“It might simply be that humanitarian NGOs are no longer the right type of organisation to meet the needs of the future. It’s not merely that they are no longer fit for purpose: it’s increasingly uncertain what that purpose is. What are humanitarian organisations for? Are they delivery vehicles for humanitarian assistance – logistics companies with a side order of social concern? Or are they delivery vehicles for humanitarian principles, with any tangible assistance they provide is just a manifestation of those principles?”
With many years experience in faith-based NGOs struggling for legitimacy to access government funding, I know that this is a key question. Paul Currion and I started out in international community development at roughly the same time (in the 1990s), and we shared a similar youthful belief that through coordination and professionalism we could do better at helping the vulnerable. While being based overseas I watched our operating context changed and “we” (the NGOs) started having to compete with private sector companies for government humanitarian funding. As Paul Currion writes – NGOs are now used as Lego bricks.
“After the 9/11 terrorist attacks on the US, many governments exploited the Wilsonian approach to humanitarianism, using NGOs as Lego bricks – interchangeable not just with each other, but also with government, military or private-sector actors. The NGO response has been an implicit acceptance that humanitarian assistance is a market, and they need to maintain their market position, primarily though professionalising, in order to fit the technocratic logic of donor governments.”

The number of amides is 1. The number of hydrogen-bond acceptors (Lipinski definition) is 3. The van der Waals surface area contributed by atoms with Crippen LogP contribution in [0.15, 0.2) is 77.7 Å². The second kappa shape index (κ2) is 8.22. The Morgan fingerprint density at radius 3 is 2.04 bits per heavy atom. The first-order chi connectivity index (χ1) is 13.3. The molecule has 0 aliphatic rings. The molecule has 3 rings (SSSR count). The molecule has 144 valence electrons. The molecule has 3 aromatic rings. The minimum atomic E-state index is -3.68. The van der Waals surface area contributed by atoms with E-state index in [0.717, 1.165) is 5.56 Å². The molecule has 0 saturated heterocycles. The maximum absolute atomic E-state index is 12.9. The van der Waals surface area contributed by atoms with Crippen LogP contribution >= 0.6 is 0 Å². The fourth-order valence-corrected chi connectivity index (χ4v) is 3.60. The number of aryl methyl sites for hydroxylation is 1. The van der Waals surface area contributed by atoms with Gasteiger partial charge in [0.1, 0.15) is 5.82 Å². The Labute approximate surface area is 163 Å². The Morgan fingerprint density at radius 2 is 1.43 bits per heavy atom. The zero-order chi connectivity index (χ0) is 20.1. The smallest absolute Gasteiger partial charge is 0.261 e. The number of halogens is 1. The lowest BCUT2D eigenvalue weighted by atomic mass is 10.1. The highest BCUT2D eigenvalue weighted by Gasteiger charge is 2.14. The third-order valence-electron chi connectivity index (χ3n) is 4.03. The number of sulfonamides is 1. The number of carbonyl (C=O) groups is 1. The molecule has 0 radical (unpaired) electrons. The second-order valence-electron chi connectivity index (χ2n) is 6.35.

With competition for funding becoming increasingly tight, many NGOs are streamlining their approaches, ensuring that they have internal management systems that match commercial businesses. But the pressure to demonstrate the professional use of every dollar and humanitarian outcome of every management activity is manifestly more intense for an NGO than commercial businesses.
The article gives a good overview of the history of NGOs, and the changing political environments they have operated in (Marshall Plan, Cold War, post 9/11). We are in transition again, with international governments in discussion about appropriate responses to terrorism. And although a bit gloomy from the outset, the article ends on a hopeful note.
“We can’t predict the future, but we can shape it by forming alternative narratives. Humanitarianism is not a pile of Lego blocks to be re-arranged as required, but a set of organising principles that tell a compelling story about what we want our civilisation to look like; about how we wish to act towards each other.”